Throwback Book Review: Boxcar Children Recap

We’ve completed our first series! Click here to go to the beginning of my Boxcar Children reviews if you missed them.

So, what do we think? The Boxcar Children were one of my favorite series growing up. They sparked my love of mysteries, I always learned something interesting, I have good memories of reading these books. Coming at the series from an adult perspective as well as a writer, they probably aren’t books I would choose to read again for myself. This is simply because I’m not the recommended audience, and there really isn’t much in them for an adult audience as some books have. However, I will be happy to read them to our son and pass them along as he gets old enough to read them himself. They’re nice and clean and contain good morals.

I was kind of surprised that I didn’t remember much about them as I was reading. Some of them that were my favorites, I usually remembered ‘whodunnit’ but generally it was like reading them for the first time again besides some random things I remembered. That’s always an issue with rereading books, some of them you can revisit over and over and some are ruined if you know the twists.

Overall, the storylines kind of frustrated me, probably for the same reasons they appealed to me growing up. Obviously, the kids regress in age after book 19 once the original author stops writing them, and then they never age again. I don’t have a big problem with that except for the obvious passing of time that is happening, such as the kids meeting their cousin, he gets married, they buy a house, adopt an orphan. Seasons also change, but they never age. They never seem to go to school either. School is hardly ever mentioned in the books at all, and they’re constantly traveling to places. In book 6 when they take a boat, they all have books and schoolwork to do. I wish they had kept up with that at the very least.

As an adult, the lack of supervision really bothers me. Their grandfather constantly takes them on trips and leaves them by themselves. I don’t know how many hotels and motels would be okay with a group of kids, the oldest 14 and the youngest 6, staying all alone. They’re supposedly wonder kids who are just so responsible and helpful and stuff, but give me a break. A few weeks living in a boxcar doesn’t translate to street smarts and stuff. Just off the top of my head, they are left alone to explore both San Francisco and Washington D.C. I’ve been to both places and even now I wouldn’t really want to navigate either by myself. End of that rant I guess.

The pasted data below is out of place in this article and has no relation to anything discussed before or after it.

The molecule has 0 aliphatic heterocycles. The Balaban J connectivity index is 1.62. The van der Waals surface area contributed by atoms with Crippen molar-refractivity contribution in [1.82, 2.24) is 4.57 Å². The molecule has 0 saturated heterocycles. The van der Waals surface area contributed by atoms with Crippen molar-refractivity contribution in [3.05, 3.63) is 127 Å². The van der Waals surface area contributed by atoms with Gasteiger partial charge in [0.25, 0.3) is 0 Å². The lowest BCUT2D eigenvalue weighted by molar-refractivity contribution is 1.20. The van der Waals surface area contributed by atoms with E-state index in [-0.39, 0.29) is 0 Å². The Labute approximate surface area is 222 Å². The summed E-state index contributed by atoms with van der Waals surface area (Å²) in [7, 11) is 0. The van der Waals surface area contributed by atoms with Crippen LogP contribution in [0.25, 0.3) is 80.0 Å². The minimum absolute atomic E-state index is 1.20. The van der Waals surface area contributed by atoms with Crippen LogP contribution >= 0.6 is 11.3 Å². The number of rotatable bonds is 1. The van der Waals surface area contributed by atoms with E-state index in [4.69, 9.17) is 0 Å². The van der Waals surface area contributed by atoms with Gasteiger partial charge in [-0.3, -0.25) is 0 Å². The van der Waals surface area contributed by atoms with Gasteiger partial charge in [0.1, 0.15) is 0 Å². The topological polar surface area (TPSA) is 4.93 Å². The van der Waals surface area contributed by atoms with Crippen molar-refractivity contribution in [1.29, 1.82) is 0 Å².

I know these books were started in a different time, but they have no excuse for some of the things the kids do when they live in an era of computers and things. Like for example, they’re constantly getting jobs and working in places that kids would be a huge liability for. Their resumes would stretch pages long, even for Benny who is 6. I suppose them volunteering or being paid under the table takes care of most of it, but who really wants to hire a 6 year old?

Enough complaining I guess. One thing I do appreciate is the fact that the mysteries aren’t ever too hard or dangerous. They don’t tend to get kidnapped or run into people with guns or anything. They’re more realistic for kids of that age to solve, mostly just by snooping and being observant. I’m surprised they never actually made a ‘detective agency’ and hired themselves out, unless that was in one of the books I missed. But then, I guess they don’t really need money, and they never seem to need to look for a mystery.

Top Favorite Boxcar Children Books: The Animal Shelter Mystery, The Mystery Bookstore

Least Favorite Boxcar Children Book: The Black Pearl Mystery

Thanks for reading, and come back next week to find out what I’m reviewing! I will be focusing on a few books by an author I really enjoy, one of which was turned into a movie.

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